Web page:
The William Jefferson Chronicles

Judge, lawyers prepare for final phase in trial of former Rep. William Jefferson
by Bruce Alpert and Jonathan Tilove, The Times-Picayune
Tuesday July 28, 2009, 10:16 AM

ALEXANDRIA, VA. -- The jury in the corruption trial of former Rep. William Jefferson returned today after a four-day weekend, but was released again after a brief session in court.

Robert Trout officially announced that the defense had rested, after presenting on Thursday a combined two hours of testimony and the playing of FBI-recorded conversations not played by prosecutors, Judge T.S. Ellis said jurors could go home, although he said the court had provided the customary sandwiches.

On Monday, Ellis said he needed more time to work out some legal issues before the jury hears closing arguments in the trial, now in its sixth week. Ellis has allowed 2½ hours each for the prosecutors and defense team to make their closing arguments, and said he wants both sides to complete their arguments in a single day.

Late Monday, Ellis refused a request from Jefferson's lawyers to throw out 15 of the 16 charges pending against the former congressman on grounds that the prosecution has failed to show that Jefferson performed official acts on behalf of businesses that provided or promised payments to family owned businesses. But Ellis said there is substantial evidence, including letters sent out on congressional letterhead, meetings set up by Jefferson's staff with the help of the State Department and testimony by a former member of Congress, to indicate his actions are "clearly established by settled practice."

That was the criteria established by the U.S. Supreme Court in a 1914 ruling, though Jefferson's lawyers have argued a more recent High Court ruling, in a case involving former Bill Clinton Agriculture Secretary Mike Espy, found that prosecutors have to show a specific official act for a guilty verdict on the charge that Espy received gifts, including football tickets, from executives with Sun-Diamond.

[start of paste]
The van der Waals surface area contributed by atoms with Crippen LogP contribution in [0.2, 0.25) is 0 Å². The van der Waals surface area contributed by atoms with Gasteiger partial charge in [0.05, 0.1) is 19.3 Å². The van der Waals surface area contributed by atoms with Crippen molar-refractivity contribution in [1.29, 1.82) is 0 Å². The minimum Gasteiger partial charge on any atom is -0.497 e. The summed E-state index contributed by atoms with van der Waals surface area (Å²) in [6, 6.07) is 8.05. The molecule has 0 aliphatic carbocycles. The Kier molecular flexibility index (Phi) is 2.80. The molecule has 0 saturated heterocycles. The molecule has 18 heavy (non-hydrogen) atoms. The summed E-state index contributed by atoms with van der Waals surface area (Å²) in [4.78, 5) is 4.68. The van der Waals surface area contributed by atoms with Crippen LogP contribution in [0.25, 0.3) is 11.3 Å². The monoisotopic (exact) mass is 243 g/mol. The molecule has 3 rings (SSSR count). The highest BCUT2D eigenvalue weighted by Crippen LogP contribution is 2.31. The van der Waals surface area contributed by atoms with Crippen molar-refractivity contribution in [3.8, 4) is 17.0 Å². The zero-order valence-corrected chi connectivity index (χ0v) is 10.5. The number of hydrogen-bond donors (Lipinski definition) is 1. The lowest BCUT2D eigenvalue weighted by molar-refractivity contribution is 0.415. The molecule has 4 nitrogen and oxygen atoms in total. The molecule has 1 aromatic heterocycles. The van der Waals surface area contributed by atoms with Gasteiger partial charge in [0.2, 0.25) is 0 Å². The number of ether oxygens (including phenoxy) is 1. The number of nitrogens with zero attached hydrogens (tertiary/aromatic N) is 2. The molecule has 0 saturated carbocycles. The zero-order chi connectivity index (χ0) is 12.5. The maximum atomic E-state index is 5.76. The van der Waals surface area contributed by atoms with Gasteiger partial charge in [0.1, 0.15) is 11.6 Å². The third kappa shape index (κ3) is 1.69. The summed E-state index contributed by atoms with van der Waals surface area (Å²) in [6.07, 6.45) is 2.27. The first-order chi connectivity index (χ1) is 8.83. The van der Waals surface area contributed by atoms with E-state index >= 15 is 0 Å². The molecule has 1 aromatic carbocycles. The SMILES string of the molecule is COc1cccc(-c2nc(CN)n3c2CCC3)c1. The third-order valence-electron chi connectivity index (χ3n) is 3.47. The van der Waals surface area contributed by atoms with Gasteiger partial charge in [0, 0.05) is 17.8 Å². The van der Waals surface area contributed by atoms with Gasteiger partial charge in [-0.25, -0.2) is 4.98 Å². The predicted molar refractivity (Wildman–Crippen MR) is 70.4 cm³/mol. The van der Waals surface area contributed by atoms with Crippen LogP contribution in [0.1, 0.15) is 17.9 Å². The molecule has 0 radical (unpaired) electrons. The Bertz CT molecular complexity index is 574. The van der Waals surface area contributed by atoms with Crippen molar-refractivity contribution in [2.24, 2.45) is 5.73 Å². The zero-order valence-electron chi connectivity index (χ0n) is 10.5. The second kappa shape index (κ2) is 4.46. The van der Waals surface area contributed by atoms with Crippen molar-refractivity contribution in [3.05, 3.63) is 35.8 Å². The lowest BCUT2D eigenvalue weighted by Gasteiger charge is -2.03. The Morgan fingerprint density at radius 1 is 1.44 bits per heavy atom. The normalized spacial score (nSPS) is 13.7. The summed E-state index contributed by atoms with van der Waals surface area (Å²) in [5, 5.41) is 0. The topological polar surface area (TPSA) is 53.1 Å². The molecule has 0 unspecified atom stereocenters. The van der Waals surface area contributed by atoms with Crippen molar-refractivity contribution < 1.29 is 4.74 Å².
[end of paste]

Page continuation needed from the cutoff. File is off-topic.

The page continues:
Ellis called the question of whether the major allegations against Jefferson, that he sought payments to family-owned companies in return for his help securing contracts in western Africa, constitute official acts the "fundamental issue" in the case. He said it's possible an appellate court, perhaps the U.S. Supreme Court, might see the issue differently.

Jefferson's lawyers said the actions alleged by the government are all private business deals not covered by the bribery statute.

Ellis put off a ruling Monday on Jefferson's challenge to an obstruction of justice charge, saying that with 1,400 documents seized from his New Orleans home Aug. 3, 2005, he doesn't find it credible the congressman had intended to keep two faxes from an iGate official away from the FBI given the material wasn't all that important. He asked Justice Department lead prosecutor Mark Lytle whether the documents in question were part of the government's evidence, and Lytle said that they weren't used, although he said the congressman had no way of knowing how important they might be.

Ellis said he might keep the charge after Lytle told him that the briefcase that Jefferson dropped the papers in had already been searched and might not have been searched again. Jefferson's lawyers said that Jefferson had no way of knowing that the bag had already been examined by agents.

Ellis said he'll decide the issue this afternoon.

According to the testimony of an FBI agent, Jefferson mixed the two faxes into a copy of the search subpoena he was given on Aug. 3, 2005, and eventually put the documents into his briefcase. When asked about them, he first said the document was simply the subpoena. But when asked to turn it over, the agent said, Jefferson complied with the request.

In an indication of how complicated the case is, Ellis said he's prepared two hours of jury instructions. Ellis said he would meet with prosecutors and defense lawyers this afternoon to consider changes in his draft instructions.

Attending today's hearing was Jefferson's wife, Andrea, who has attended every day of the trial, along with the couple's five daughters.

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